A female Member of Parliament was slapped and another splashed with water on the face by an irate male colleague, as chaos erupted in the National Assembly yesterday over an attempt to divert money meant for the schools laptops programme to pay teachers.
It was an afternoon of ugly scenes and shameful conduct by MPs that saw insolent behaviour and derogatory language turn the hallowed chamber into scenes reminiscent of town hall brawls. The height of chaos was when Suna West MP Joseph Odege ordered some JubileeÂ women MPs to â€˜shut up!â€™, but after he was heckled he grabbed and slapped Laikipia County MP Sarah Korore in the face.
Drama escalated as Meru County Women Representative Florence Kajuju, who was sitting next to Korore, dared the assailant to a fight, but a fuming Odege grabbed a bottle of water and splashed it on Kajuju. The matter degenerated into a near mass brawl as other members, led by Jujaâ€™s Francis Waititu, joined in the side of the women MPs, threatening to pounce on Odege.
Heated drama had started unfolding during debate on the Appropriations Bill, when Cord moved amendments to have money set aside for the primary school laptops project diverted to pay teachers who are on strike. Hell broke loose after their Jubilee counterparts carried the day during division to determine the fate of the amendments moved by Minority Deputy Leader Jakoyo Midiwo, after heated debate.
Furious words and insults unheard in Parliament before were traded across the floor, as Deputy Speaker Joyce Laboso appeared to lose all control. The incident between Odege and the women MPs did not mark the end of the ugly events. After Cord lost the vote, Midiwo, annoyed by the outcome, gestured at Subukia MP Kimani Ngunjiri who was celebrating with the V (for victory) sign.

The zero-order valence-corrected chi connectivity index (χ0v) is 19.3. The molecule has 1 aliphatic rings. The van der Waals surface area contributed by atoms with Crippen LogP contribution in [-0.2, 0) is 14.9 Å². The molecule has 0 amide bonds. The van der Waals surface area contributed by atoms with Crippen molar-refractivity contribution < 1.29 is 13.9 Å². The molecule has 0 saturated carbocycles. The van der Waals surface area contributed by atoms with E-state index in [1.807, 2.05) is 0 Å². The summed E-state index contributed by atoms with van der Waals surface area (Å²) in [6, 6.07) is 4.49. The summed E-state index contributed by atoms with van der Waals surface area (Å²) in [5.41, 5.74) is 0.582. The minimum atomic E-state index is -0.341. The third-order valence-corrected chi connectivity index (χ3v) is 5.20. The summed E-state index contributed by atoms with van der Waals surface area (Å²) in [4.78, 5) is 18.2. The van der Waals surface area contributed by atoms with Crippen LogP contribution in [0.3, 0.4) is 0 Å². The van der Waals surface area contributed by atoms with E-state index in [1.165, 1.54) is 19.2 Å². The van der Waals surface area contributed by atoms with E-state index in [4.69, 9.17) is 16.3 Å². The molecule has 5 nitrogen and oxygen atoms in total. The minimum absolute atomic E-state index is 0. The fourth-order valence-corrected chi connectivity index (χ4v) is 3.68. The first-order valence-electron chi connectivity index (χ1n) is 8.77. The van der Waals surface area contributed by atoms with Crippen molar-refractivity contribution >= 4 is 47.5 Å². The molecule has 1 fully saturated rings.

A charged Ngunjiri did not take it hands down and tried to dash to where Midiwo was, but was restrained by colleagues. And in an attempt to fuel the situation, Sirisia MP Waluke also flashed the V sign to the Jubilee side. Nyando MP Fred Outa also had to be restrained as he attempted to scale the division barrier to square it out with Ngunjiri.
The session sunk into more drama after David Ouma of Ugunja tried to grab the mace before the Sergeant-at-Arms and his officers moved to stop him. And when the mover of the motion was called to respond by Laboso, Cord members demanded for yet another division, which was overruled. They remained adamant even as Laboso ordered them to address themselves with decorum, prompting her to walk out of the chamber in a huff, marking the end of the chaotic session.
Earlier, Cord had put up a spirited attempt to have the money set aside for the laptops programme re-allocated to pay the teachers, but were defeated by the Jubilee side. The defeat marked the start of the shouting match with Cord leading with the popular campaign refrain â€˜bado mapambanoâ€™ (the struggle continues), which was countered by the Jubileeâ€™ side withâ€™winner eh eh eeeh winnerâ€™ hymn.
Attempts by Laboso to call for order fell on deaf ears, forcing her to wait for the members to calm down. At this juncture, Kisumu Town East MP Ken Obura was thrown out for lack of decorum. All the amendments proposed by Cord MPs were defeated with only that of Jubileeâ€™s Eldama Ravine MP Moses Lessonet sailing through. He had sought to have Sh2 billion removed from the Education Vote to address the teachersâ€™ pay.
Bomet Central MP Ronald Tonui had earlier distanced himself from his Jubilee side, to have money withdrawn from the Education Vote to pay the teachers, but was defeated after his side disowned him. And in his amendment, Midiwo had sought to have Sh47 billion re-allocated from the education and a further Sh3 billion be given to the political parties and Sh1.6 billion to the DPPâ€™s office.
But Johnstone Sakaja, TNA nominated MP, dismissed Midiwoâ€™s proposals as â€˜politicalâ€™, saying Cord was out to fight off the laptops project for fear of its success. Sakaja said money from the Education Vote could not be re-allocated since it was for, among other needs, free education. The House was expected to meet later in the night to pass the Bill which, according to constitutional timelines, could not have gone beyond yesterday.